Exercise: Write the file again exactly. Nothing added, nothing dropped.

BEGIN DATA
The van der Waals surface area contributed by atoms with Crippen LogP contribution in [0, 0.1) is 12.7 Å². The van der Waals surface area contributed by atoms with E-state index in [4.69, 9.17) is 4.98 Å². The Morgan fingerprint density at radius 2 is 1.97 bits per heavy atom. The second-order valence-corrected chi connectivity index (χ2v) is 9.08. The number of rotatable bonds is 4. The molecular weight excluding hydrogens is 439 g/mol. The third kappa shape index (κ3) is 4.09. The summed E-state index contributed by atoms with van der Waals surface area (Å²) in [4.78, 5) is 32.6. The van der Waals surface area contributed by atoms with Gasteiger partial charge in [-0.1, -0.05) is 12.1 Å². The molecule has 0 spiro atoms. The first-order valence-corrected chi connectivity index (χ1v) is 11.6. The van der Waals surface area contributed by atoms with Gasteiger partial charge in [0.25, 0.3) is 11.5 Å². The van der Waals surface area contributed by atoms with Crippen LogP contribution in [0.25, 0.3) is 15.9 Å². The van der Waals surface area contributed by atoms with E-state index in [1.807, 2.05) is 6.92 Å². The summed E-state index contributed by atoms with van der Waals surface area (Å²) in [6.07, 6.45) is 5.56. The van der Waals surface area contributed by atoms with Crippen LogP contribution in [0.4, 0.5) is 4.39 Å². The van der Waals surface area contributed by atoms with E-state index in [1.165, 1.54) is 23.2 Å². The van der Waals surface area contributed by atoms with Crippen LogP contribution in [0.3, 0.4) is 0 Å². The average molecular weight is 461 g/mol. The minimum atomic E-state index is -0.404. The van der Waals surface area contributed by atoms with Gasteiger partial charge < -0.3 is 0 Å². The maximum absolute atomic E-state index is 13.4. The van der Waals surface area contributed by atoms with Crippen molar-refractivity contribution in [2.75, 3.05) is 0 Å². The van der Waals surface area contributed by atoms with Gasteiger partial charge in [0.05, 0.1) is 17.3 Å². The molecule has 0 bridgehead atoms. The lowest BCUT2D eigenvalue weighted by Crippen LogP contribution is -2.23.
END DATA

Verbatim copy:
The van der Waals surface area contributed by atoms with Crippen LogP contribution in [0, 0.1) is 12.7 Å². The van der Waals surface area contributed by atoms with E-state index in [4.69, 9.17) is 4.98 Å². The Morgan fingerprint density at radius 2 is 1.97 bits per heavy atom. The second-order valence-corrected chi connectivity index (χ2v) is 9.08. The number of rotatable bonds is 4. The molecular weight excluding hydrogens is 439 g/mol. The third kappa shape index (κ3) is 4.09. The summed E-state index contributed by atoms with van der Waals surface area (Å²) in [4.78, 5) is 32.6. The van der Waals surface area contributed by atoms with Gasteiger partial charge in [-0.1, -0.05) is 12.1 Å². The molecule has 0 spiro atoms. The first-order valence-corrected chi connectivity index (χ1v) is 11.6. The van der Waals surface area contributed by atoms with Gasteiger partial charge in [0.25, 0.3) is 11.5 Å². The van der Waals surface area contributed by atoms with Crippen LogP contribution in [0.25, 0.3) is 15.9 Å². The van der Waals surface area contributed by atoms with E-state index in [1.807, 2.05) is 6.92 Å². The summed E-state index contributed by atoms with van der Waals surface area (Å²) in [6.07, 6.45) is 5.56. The van der Waals surface area contributed by atoms with Crippen LogP contribution in [0.4, 0.5) is 4.39 Å². The van der Waals surface area contributed by atoms with E-state index in [1.165, 1.54) is 23.2 Å². The van der Waals surface area contributed by atoms with Crippen LogP contribution in [0.3, 0.4) is 0 Å². The average molecular weight is 461 g/mol. The minimum atomic E-state index is -0.404. The van der Waals surface area contributed by atoms with Gasteiger partial charge < -0.3 is 0 Å². The maximum absolute atomic E-state index is 13.4. The van der Waals surface area contributed by atoms with Crippen molar-refractivity contribution in [2.75, 3.05) is 0 Å². The van der Waals surface area contributed by atoms with Gasteiger partial charge in [0.05, 0.1) is 17.3 Å². The molecule has 0 bridgehead atoms. The lowest BCUT2D eigenvalue weighted by Crippen LogP contribution is -2.23.